Durbin Rule Brings Meager Benefit to Small Merchants

From: American Banker

  • Durbin Rule Brings Meager Benefit to Small Merchants


CUNA joins suit against debit interchange fees


The Credit Union National Association filed an amicus brief this week in a suit brought by merchant groups against the Federal Reserve’s final rule on debit interchange fees.

CUNA argued in the brief that large and small financial institutions are negatively impacted by the Federal Reserve’s interchange fee cap because the savings and benefits promised by merchants who pushed for the cap have yet to materialize, ATM Marketplace reports.

CUNA also said that the fees are so low that card issues cannot recoup costs or see a reasonable return on their investments. The organization says it plans to join a group of trade associations representing financial institutions.


NRA joins debit card fee lawsuit against the Federal Reserve

From: Nation’s Restaurant News

The National Restaurant Association said it joined a lawsuit against the Federal Reserve, claiming that it failed to follow Congress’ intent regarding the amount that banks could charge retailers for accepting debit cards.

The lawsuit argues, among other things, that the Fed’s final rule on debit-card swipe or interchange fees set the rate at a higher level than Congress had intended when it passed the Durbin Amendment in 2010.

The legislation gave the Fed the power to regulate fees for debit cards and directed that it ensure they are “reasonable and proportional” to the cost of processing transactions.


Debit card acceptance — Durbin truth vs. myth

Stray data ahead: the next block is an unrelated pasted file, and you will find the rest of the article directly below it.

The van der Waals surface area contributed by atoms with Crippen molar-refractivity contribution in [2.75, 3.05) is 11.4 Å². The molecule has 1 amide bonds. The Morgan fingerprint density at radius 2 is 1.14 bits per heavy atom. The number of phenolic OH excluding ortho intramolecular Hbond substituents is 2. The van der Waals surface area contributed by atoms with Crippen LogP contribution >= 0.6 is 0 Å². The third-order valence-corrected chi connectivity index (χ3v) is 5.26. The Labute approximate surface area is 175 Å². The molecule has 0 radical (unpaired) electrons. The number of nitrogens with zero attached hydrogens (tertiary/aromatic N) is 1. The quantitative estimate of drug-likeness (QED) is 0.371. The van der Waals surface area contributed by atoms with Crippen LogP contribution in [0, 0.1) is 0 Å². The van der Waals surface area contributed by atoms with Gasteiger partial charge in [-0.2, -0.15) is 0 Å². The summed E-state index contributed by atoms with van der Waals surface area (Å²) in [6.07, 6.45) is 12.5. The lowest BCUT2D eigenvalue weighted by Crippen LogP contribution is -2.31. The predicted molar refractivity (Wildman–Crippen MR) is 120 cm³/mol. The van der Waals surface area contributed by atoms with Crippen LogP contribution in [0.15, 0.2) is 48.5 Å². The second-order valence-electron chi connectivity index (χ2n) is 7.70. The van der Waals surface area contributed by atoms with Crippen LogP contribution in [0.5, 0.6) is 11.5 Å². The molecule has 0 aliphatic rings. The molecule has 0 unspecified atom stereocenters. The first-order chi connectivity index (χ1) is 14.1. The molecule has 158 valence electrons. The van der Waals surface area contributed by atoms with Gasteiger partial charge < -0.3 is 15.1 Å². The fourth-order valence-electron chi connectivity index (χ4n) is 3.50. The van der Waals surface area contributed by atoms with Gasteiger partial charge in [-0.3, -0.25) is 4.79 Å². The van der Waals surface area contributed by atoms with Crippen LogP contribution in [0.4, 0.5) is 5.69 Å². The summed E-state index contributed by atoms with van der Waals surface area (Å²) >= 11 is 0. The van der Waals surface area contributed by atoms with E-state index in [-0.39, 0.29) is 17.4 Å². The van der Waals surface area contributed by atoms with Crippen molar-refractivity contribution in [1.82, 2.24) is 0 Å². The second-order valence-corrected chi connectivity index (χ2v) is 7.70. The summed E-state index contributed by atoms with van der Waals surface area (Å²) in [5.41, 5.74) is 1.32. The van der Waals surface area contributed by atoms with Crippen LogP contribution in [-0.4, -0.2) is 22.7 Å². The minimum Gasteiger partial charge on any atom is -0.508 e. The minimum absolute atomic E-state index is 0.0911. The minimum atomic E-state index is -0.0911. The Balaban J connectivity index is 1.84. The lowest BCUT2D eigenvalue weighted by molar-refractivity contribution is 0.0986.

By Cliff Parmer

Understanding credit card processing is very complex and can be confusing to many business owners.

Therefore, we felt obligated to shed some light on the recently passed — and also very confusing — Durbin Amendment, which was passed by Congress in 2010 in attempt to cap the fees associated with accepting debit cards.

At first glance, Durbin looks like a valid solution to lowering merchants’ costs on accepting debit cards as a form of payment by their customers.

Here are a few examples of often-confused myths:


Why the Unbanked Are a Goldmine for Retailers, Pawn Shops and Payday Lenders


By Tim Chen

The unbanked are finally getting noticed: From Walmart and Target, to check cashing services and pawn shops, NetSpend and Green Dot to American Express, banks and non-banks alike are scrambling to attract these low-risk, highly lucrative potential customers. Even as rising checking account fees drive some out of the traditional banking system altogether, alternative financial services providers clamor for those that banks reject.

For banks, a perfect storm of low interest rates, cautious lending and regulatory changes rubbed most of the luster off of checking accounts. Usually, a bank can defray the cost of a checking account — estimated at more than $200 a year — by lending out the deposited funds and earning revenue off the interest spread.